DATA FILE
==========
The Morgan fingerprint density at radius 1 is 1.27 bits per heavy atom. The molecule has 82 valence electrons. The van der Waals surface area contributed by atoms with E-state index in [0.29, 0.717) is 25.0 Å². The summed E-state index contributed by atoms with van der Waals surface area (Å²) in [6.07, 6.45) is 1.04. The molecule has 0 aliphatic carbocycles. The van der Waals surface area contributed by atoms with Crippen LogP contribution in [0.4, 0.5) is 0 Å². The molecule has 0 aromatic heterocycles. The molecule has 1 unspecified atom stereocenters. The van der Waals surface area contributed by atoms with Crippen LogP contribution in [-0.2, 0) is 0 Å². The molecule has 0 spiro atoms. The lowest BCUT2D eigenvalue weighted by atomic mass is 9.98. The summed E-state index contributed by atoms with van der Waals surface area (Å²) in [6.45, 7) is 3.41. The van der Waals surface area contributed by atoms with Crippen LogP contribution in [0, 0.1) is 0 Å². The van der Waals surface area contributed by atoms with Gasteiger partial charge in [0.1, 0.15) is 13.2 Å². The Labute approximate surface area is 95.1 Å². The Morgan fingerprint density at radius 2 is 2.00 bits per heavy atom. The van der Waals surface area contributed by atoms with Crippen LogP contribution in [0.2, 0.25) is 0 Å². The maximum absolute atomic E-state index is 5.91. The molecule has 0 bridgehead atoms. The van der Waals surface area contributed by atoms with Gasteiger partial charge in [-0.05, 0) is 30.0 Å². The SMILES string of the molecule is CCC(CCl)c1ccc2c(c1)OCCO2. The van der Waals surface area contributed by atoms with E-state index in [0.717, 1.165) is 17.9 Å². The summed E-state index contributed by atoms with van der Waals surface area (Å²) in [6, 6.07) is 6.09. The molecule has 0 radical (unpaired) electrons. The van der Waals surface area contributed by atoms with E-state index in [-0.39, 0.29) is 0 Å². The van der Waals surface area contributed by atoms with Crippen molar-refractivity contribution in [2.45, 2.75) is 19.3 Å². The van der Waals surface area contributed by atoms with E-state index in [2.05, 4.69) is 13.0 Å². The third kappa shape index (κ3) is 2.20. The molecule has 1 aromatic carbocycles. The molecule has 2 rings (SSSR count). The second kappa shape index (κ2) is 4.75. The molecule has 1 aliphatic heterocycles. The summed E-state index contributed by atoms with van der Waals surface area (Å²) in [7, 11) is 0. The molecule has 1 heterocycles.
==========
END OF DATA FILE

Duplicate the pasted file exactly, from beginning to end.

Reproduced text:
The Morgan fingerprint density at radius 1 is 1.27 bits per heavy atom. The molecule has 82 valence electrons. The van der Waals surface area contributed by atoms with E-state index in [0.29, 0.717) is 25.0 Å². The summed E-state index contributed by atoms with van der Waals surface area (Å²) in [6.07, 6.45) is 1.04. The molecule has 0 aliphatic carbocycles. The van der Waals surface area contributed by atoms with Crippen LogP contribution in [0.4, 0.5) is 0 Å². The molecule has 0 aromatic heterocycles. The molecule has 1 unspecified atom stereocenters. The van der Waals surface area contributed by atoms with Crippen LogP contribution in [-0.2, 0) is 0 Å². The molecule has 0 spiro atoms. The lowest BCUT2D eigenvalue weighted by atomic mass is 9.98. The summed E-state index contributed by atoms with van der Waals surface area (Å²) in [6.45, 7) is 3.41. The van der Waals surface area contributed by atoms with Crippen LogP contribution in [0, 0.1) is 0 Å². The van der Waals surface area contributed by atoms with Gasteiger partial charge in [0.1, 0.15) is 13.2 Å². The Labute approximate surface area is 95.1 Å². The Morgan fingerprint density at radius 2 is 2.00 bits per heavy atom. The van der Waals surface area contributed by atoms with Crippen LogP contribution in [0.2, 0.25) is 0 Å². The maximum absolute atomic E-state index is 5.91. The molecule has 0 bridgehead atoms. The van der Waals surface area contributed by atoms with Gasteiger partial charge in [-0.05, 0) is 30.0 Å². The SMILES string of the molecule is CCC(CCl)c1ccc2c(c1)OCCO2. The van der Waals surface area contributed by atoms with E-state index in [0.717, 1.165) is 17.9 Å². The summed E-state index contributed by atoms with van der Waals surface area (Å²) in [6, 6.07) is 6.09. The molecule has 0 radical (unpaired) electrons. The van der Waals surface area contributed by atoms with E-state index in [-0.39, 0.29) is 0 Å². The van der Waals surface area contributed by atoms with Crippen molar-refractivity contribution in [2.45, 2.75) is 19.3 Å². The van der Waals surface area contributed by atoms with E-state index in [2.05, 4.69) is 13.0 Å². The third kappa shape index (κ3) is 2.20. The molecule has 1 aromatic carbocycles. The molecule has 2 rings (SSSR count). The second kappa shape index (κ2) is 4.75. The molecule has 1 aliphatic heterocycles. The summed E-state index contributed by atoms with van der Waals surface area (Å²) in [7, 11) is 0. The molecule has 1 heterocycles.